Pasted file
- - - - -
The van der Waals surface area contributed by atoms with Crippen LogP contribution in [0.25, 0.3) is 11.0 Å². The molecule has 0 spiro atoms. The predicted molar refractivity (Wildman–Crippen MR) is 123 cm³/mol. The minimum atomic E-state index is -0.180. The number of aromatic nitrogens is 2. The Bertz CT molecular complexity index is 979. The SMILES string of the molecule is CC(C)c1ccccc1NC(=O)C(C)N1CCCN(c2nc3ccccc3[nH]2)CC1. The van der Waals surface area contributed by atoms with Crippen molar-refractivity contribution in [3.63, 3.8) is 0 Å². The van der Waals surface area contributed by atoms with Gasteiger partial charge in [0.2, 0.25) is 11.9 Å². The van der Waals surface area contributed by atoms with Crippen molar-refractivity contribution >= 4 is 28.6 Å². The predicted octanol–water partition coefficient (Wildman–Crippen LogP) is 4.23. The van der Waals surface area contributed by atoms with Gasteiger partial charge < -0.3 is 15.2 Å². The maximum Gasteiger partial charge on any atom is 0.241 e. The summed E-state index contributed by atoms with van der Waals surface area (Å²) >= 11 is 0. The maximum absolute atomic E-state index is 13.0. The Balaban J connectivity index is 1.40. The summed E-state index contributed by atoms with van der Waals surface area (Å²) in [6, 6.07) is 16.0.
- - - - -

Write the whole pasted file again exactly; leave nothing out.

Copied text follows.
The van der Waals surface area contributed by atoms with Crippen LogP contribution in [0.25, 0.3) is 11.0 Å². The molecule has 0 spiro atoms. The predicted molar refractivity (Wildman–Crippen MR) is 123 cm³/mol. The minimum atomic E-state index is -0.180. The number of aromatic nitrogens is 2. The Bertz CT molecular complexity index is 979. The SMILES string of the molecule is CC(C)c1ccccc1NC(=O)C(C)N1CCCN(c2nc3ccccc3[nH]2)CC1. The van der Waals surface area contributed by atoms with Crippen molar-refractivity contribution in [3.63, 3.8) is 0 Å². The van der Waals surface area contributed by atoms with Gasteiger partial charge in [0.2, 0.25) is 11.9 Å². The van der Waals surface area contributed by atoms with Crippen molar-refractivity contribution >= 4 is 28.6 Å². The predicted octanol–water partition coefficient (Wildman–Crippen LogP) is 4.23. The van der Waals surface area contributed by atoms with Gasteiger partial charge < -0.3 is 15.2 Å². The maximum Gasteiger partial charge on any atom is 0.241 e. The summed E-state index contributed by atoms with van der Waals surface area (Å²) >= 11 is 0. The maximum absolute atomic E-state index is 13.0. The Balaban J connectivity index is 1.40. The summed E-state index contributed by atoms with van der Waals surface area (Å²) in [6, 6.07) is 16.0.